As Cambodia's food situation improves, Vietnam's deteriorates
The specter of food shortages now hangs over Vietnam instead of Cambodia. Reports from relief workers, talks with residents in Vietnam, and testimony of refugees confirm that as Cambodia's food situation has improved, Vietnam's has deteriorated. But whether these two developments are related remains unclear.
The Soviet bloc's inability or unwillingness to give much aid is making the situation worse. Moreover, the West has little sympathy for Vietnam since its invasion of Cambodia.
Vietnamese officials cite bad weather, the Chinese invasion of Vietnam in early 1979, and bureaucratic muddling as the reasons for the food shortage. Some outside observers think that list should be exactly reversed.
A Western aid team back from northern Vietnam reports "poverty as bad as we have ever seen it." Old friends tell visitors in Ho Chi Minh City (Saigon) that food shortages are the worst since 1974. Refugees arriving in Singapore tell this correspondent of increased shortages of rice and vegetables.
Government pricing systems have been inadequate to induce farmers to sell rice and vegetables to the government distribution system, according to some observers.
So far it is difficult to get a nationwide view of the severity of the shortages. A full report is expected shortly from the UN's Food and Agriculture Organization.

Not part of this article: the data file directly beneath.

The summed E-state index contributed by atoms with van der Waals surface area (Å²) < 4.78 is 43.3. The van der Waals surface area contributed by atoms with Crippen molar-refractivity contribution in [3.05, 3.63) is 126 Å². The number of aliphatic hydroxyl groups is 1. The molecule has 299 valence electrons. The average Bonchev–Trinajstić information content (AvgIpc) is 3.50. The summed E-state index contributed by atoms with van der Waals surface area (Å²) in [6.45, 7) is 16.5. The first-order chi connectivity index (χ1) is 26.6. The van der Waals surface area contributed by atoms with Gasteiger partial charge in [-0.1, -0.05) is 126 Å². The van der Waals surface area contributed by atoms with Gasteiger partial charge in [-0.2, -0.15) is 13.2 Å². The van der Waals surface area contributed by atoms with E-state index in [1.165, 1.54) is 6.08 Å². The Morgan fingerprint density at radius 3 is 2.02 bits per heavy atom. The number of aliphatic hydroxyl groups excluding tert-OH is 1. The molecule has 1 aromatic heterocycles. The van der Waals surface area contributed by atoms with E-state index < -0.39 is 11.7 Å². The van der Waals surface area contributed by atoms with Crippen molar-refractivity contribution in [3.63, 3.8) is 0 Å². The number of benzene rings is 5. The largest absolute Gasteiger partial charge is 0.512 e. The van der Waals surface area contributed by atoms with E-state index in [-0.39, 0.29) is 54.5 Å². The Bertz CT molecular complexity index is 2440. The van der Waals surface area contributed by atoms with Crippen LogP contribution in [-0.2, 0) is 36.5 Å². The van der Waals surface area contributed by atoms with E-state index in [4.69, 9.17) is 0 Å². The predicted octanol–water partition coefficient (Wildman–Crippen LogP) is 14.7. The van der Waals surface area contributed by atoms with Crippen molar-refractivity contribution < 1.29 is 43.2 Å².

Already a new pall has been case by Moscow's declaration that because of the US grain embargo, it can send no more grain to Vietnam this year.
UN food experts have been quoted as saying the country of 54 million people has harvested only 10 million tons of rice this year, 2 million tons less than last year and 3 million tons short of the 13-million-ton target.
Pests, poor storage, and a bad harvest are reported to have left the country with only 6.7 million tons to edible rice.
UN experts are said to have calculated the food deficit at 1.6 million tons, double last year's.
What all this has to do with Vietnam's 200,000-man occupation of Cambodia brings wide debate. "In principle impoverished Vietnam should not be able to support a foreign- aid effort in Cambodia," says one relief worker. "But on the other hand those 200,000 men grow their own rice and are self-supporting, reducing any drain on Vietnam," he adds. Still, if they were home working, they might be producing more food for their own country, others say.
The debate is not academic. Chinese, American, and noncommunist Southeast Asian nations argue Vietnam's presence will eventually drain Vietnam economically and militarily and force it to withdraw.
So far there is no sign that will happen. But bad relations are deepening Vietnam's problems. For example, Thailand canceled a 50,000-ton rice deal with Vietnam in June after a limited Vietnamese attack across the border into Thailand.
Other countries are reluctant to aid Vietnam in any way that might help it with its occupation of Cambodia.
For months Vietnamese officials have been discussing the cause of their difficulties. Natural disasters, including six typhoons and flooding in north central Vietnam, were considered mainly responsible for the worst food crisis since the 1975 end to the Vietnam war. But bad management, fuel shortages, a booming birth rate, and other factors were mentioned in the year-end economic report to the National Assembly b y Vice-Premier Nguyen Lam.